Extended Pandemic Unemployment Benefits Are Still Weeks Away In Colorado

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Hart Van Denburg/CPR News
The Gallery of the Presidents on the third floor of the Colorado state Capitol Rotunda. The Colorado General Assembly opened its 2021 session on Wednesday, Jan. 13.

Update, 1/28/21: On Jan. 28, the Colorado Department of Labor and Employment announced that it would begin paying extended PEUC and PUA benefits to some people on the week of Feb. 1. The $300-a-week FPUC boost was also scheduled to start that week.

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Colorado state officials don't expect to start paying extended unemployment benefits until late January or early February, matching their earlier projections.

Congress approved the new benefits with the second stimulus package late last month. The law includes between 11 and 15 additional weeks of unemployment benefits for both regular unemployment and the Pandemic Unemployment Assistance program, along with a $300 boost for 11 weeks.

Programmers for the state and its contractor, Deloitte, are still working to implement the new programs.

"It’s not just as simple as throwing money back on those claims. There are other rules that end up applying," said Phil Spesshardt, benefits services manager.

A fragmented national rollout

At least 18 states are now paying out some form of the new federal benefits, according to reporter Rebecca Rainey of Politico. For example, California opened applications for the extended benefits on Monday.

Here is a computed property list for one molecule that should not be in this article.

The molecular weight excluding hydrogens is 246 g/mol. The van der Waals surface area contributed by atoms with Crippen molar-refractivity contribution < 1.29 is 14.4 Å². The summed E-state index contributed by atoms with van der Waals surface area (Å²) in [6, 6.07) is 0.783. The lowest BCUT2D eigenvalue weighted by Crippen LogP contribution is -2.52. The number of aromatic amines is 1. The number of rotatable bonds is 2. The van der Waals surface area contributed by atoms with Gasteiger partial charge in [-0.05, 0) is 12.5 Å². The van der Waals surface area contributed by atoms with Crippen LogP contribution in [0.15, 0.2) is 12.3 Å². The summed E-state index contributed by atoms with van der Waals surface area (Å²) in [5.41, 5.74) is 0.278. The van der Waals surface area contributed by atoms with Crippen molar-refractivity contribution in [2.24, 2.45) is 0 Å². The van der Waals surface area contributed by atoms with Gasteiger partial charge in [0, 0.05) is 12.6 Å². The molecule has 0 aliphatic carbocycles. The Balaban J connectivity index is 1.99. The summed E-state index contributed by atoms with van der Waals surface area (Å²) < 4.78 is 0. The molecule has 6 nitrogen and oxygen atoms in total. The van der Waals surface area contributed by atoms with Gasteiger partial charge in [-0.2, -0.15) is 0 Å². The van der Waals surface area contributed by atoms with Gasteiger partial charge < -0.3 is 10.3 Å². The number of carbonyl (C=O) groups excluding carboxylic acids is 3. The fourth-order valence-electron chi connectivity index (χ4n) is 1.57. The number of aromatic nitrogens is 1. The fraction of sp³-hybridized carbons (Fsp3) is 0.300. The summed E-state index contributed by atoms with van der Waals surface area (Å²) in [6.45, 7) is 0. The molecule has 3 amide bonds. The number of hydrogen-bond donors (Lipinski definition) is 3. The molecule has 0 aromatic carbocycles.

But the rollout nationally has been fragmented by Congress' delays, and it comes as Colorado completes a major computer system switchover, leaving a gap of several weeks for many people.

"It’s now three weeks where many of them haven’t received payments," Spesshardt said, pointing to federal delays as the cause.

Congress approved the new benefits on Dec. 21, just as the previous relief bill was expiring, and President Donald Trump waited until Dec. 27 to sign it. The U.S. Department of Labor then issued several sets of guidance to the states for implementing the various programs, with the last set arriving on Jan. 8.

During those weeks, Colorado's labor department has been rushing to implement a long-planned (and long-delayed) technological upgrade. That project should make it easier to hire and train new staff, and to implement new programs, but it also has consumed the time and focus of staff in recent weeks.

The state also is sprinting to install a new identity verification system, ID.me, before it can pay out extended PUA benefits. The new law requires that states verify the identity of PUA applicants in order to combat fraud.

Once the state is ready to pay the new benefits, applicants will be able to collect several weeks of the benefits retroactively.

How long will extended benefits continue?

The extended benefits are divided into three different programs.

  • Pandemic Emergency Unemployment Compensation, or PEUC, provides extra weeks of benefits for people who have expended all their weeks of regular unemployment benefits.
  • Pandemic Unemployment Assistance, or PUA, is the program for gig workers, self-employed people and independent workers.
  • Federal Pandemic Unemployment Compensation, or FPUC, is the extra $300 per week for all unemployment recipients for 11 weeks.

For the most part, the extended benefits will last 11 weeks. They'll be payable for the period between Dec. 27 and March 14, when the programs "expire."

However, some people will be allowed to keep collecting benefits during a phaseout period for several weeks after that, according to the U.S. Department of Labor.

Anyone who collects benefits in the week ending March 14 can continue to collect benefits for another four weeks afterward — but only if they haven't yet surpassed 50 weeks of PUA benefits or 24 weeks of PEUC benefits. It can get very complicated, but the state's unemployment system will likely tell people the number of weeks they have resuming.

The $300 boost will expire for everyone on March 14.